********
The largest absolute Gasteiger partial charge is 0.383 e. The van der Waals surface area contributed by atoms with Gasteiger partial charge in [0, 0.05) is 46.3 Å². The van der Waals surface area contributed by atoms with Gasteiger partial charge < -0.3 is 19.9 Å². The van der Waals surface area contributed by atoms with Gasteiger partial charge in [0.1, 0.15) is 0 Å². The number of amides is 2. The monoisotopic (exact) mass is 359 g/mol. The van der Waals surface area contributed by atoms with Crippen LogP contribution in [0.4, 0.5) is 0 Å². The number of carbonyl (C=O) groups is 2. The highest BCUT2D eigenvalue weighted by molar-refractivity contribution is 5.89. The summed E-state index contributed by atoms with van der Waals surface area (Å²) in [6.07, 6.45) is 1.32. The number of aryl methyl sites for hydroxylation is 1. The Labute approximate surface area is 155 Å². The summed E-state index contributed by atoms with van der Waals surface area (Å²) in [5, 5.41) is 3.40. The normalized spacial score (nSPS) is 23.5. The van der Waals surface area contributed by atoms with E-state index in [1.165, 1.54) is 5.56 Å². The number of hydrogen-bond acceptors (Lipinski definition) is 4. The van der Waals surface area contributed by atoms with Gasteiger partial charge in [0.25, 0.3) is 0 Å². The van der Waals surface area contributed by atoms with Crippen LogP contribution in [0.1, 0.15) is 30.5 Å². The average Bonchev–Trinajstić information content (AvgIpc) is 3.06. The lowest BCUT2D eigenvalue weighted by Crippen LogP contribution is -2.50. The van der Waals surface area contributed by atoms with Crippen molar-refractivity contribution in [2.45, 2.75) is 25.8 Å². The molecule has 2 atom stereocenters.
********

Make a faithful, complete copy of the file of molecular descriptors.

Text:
The largest absolute Gasteiger partial charge is 0.383 e. The van der Waals surface area contributed by atoms with Gasteiger partial charge in [0, 0.05) is 46.3 Å². The van der Waals surface area contributed by atoms with Gasteiger partial charge < -0.3 is 19.9 Å². The van der Waals surface area contributed by atoms with Gasteiger partial charge in [0.1, 0.15) is 0 Å². The number of amides is 2. The monoisotopic (exact) mass is 359 g/mol. The van der Waals surface area contributed by atoms with Crippen LogP contribution in [0.4, 0.5) is 0 Å². The number of carbonyl (C=O) groups is 2. The highest BCUT2D eigenvalue weighted by molar-refractivity contribution is 5.89. The summed E-state index contributed by atoms with van der Waals surface area (Å²) in [6.07, 6.45) is 1.32. The number of aryl methyl sites for hydroxylation is 1. The Labute approximate surface area is 155 Å². The summed E-state index contributed by atoms with van der Waals surface area (Å²) in [5, 5.41) is 3.40. The normalized spacial score (nSPS) is 23.5. The van der Waals surface area contributed by atoms with E-state index in [1.165, 1.54) is 5.56 Å². The number of hydrogen-bond acceptors (Lipinski definition) is 4. The van der Waals surface area contributed by atoms with Gasteiger partial charge in [0.25, 0.3) is 0 Å². The van der Waals surface area contributed by atoms with Crippen LogP contribution in [0.1, 0.15) is 30.5 Å². The average Bonchev–Trinajstić information content (AvgIpc) is 3.06. The lowest BCUT2D eigenvalue weighted by Crippen LogP contribution is -2.50. The van der Waals surface area contributed by atoms with Crippen molar-refractivity contribution in [2.45, 2.75) is 25.8 Å². The molecule has 2 atom stereocenters.